Low-Income Families Find the Means To Enroll Their Children in Better Schools || John Merrifield || September 8, 2014
I recently re-discovered a finding that twelve percent of Oklahoma’s private school users are from families with annual incomes below $25,000. It reminded me of a key finding from my 2009 study of Edgewood’s (San Antonio) 1998-2008 privately-funded tuition voucher program: low income families find the means to enroll their children in schools that will work better for them. So, an expansion in the menu of schooling options facilitated by price decontrol – school choice including permission to top-off public funding with private funding – is not irrelevant or unfair to the poor. Such an expansion benefits all income classes, directly and indirectly; directly through immediate access to new, better-fit schooling innovations, and indirectly through increased competition in the private sector and because new schooling options are likely to fall in price with competition and experience producing the new instructional approaches. There is no question that finding the money to top-off – for example, use a $4000 voucher and $1000 of their own money, or $1000 from a third party to pay a $5000 tuition – is harder to manage with less income. But, that greater hardship is NOT grounds to deny low income families, alongside everyone else, that opportunity. It is a challenge to public and private entities to lower the affordability barrier. I highlighted ‘or from a third party’ because the Edgewood experience, and other readings over the years, reminded me that the money to top off a voucher or tuition tax credit does not necessarily have to come from the great sacrifices that low income families have shown themselves willing to make. They can (and do) come from ‘scholarship’ funds such as the ones that helped some families top off their Edgewood vouchers.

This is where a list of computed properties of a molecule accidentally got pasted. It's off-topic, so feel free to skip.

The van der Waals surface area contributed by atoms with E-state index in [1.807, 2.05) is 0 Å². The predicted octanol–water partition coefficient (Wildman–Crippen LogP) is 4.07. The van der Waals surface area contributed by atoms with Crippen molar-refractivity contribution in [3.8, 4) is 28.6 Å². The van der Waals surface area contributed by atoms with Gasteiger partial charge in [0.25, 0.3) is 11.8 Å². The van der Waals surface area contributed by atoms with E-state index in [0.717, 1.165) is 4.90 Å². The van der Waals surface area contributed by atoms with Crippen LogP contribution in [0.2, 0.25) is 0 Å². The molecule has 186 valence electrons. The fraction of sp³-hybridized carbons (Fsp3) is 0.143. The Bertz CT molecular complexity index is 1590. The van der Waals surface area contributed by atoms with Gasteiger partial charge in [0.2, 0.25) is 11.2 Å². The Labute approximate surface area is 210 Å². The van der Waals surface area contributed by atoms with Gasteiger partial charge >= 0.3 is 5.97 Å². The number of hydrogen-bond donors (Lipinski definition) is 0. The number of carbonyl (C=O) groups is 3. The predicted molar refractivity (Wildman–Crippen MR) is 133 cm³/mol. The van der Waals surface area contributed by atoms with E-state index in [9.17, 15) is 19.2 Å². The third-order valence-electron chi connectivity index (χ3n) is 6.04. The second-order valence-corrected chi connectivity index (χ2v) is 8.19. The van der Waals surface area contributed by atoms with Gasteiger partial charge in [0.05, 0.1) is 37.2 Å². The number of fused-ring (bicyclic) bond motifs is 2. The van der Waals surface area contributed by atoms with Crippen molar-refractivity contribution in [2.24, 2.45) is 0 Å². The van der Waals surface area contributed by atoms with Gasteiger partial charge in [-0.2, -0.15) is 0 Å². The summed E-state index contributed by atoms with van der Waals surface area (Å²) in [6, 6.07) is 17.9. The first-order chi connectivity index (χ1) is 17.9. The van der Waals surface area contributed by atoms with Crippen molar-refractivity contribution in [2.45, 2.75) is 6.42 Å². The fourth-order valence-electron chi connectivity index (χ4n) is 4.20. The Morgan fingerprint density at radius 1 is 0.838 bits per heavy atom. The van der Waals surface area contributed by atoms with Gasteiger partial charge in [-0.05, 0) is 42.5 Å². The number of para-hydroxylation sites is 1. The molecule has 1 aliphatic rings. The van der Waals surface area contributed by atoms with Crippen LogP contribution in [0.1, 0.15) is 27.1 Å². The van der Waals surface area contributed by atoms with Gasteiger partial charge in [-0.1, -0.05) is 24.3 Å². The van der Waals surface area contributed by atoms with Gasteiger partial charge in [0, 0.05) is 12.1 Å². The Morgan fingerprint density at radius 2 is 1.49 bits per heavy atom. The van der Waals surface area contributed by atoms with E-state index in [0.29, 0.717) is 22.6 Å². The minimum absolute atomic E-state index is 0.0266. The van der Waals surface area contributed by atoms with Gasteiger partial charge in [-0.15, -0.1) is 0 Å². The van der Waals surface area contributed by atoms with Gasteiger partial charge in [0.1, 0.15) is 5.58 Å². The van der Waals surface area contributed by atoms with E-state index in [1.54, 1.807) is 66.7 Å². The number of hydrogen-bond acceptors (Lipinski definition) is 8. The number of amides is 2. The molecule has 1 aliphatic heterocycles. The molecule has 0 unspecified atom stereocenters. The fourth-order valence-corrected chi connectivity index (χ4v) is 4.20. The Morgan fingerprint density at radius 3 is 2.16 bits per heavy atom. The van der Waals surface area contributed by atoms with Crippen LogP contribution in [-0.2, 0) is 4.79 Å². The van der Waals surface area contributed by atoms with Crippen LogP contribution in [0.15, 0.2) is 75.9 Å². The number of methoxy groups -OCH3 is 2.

The Oklahoma finding is even more remarkable than my Edgewood finding that, for example, some families topped off their approximately $4700 voucher to attend Holy Cross High School; some with their own money and some from scholarship funds. The Oklahoma program is a tax credit scholarship program, and the per-pupil voucher generated by tax credit scholarship programs is typically much less than $4700; Florida’s Tax Credit scholarship has been an exception.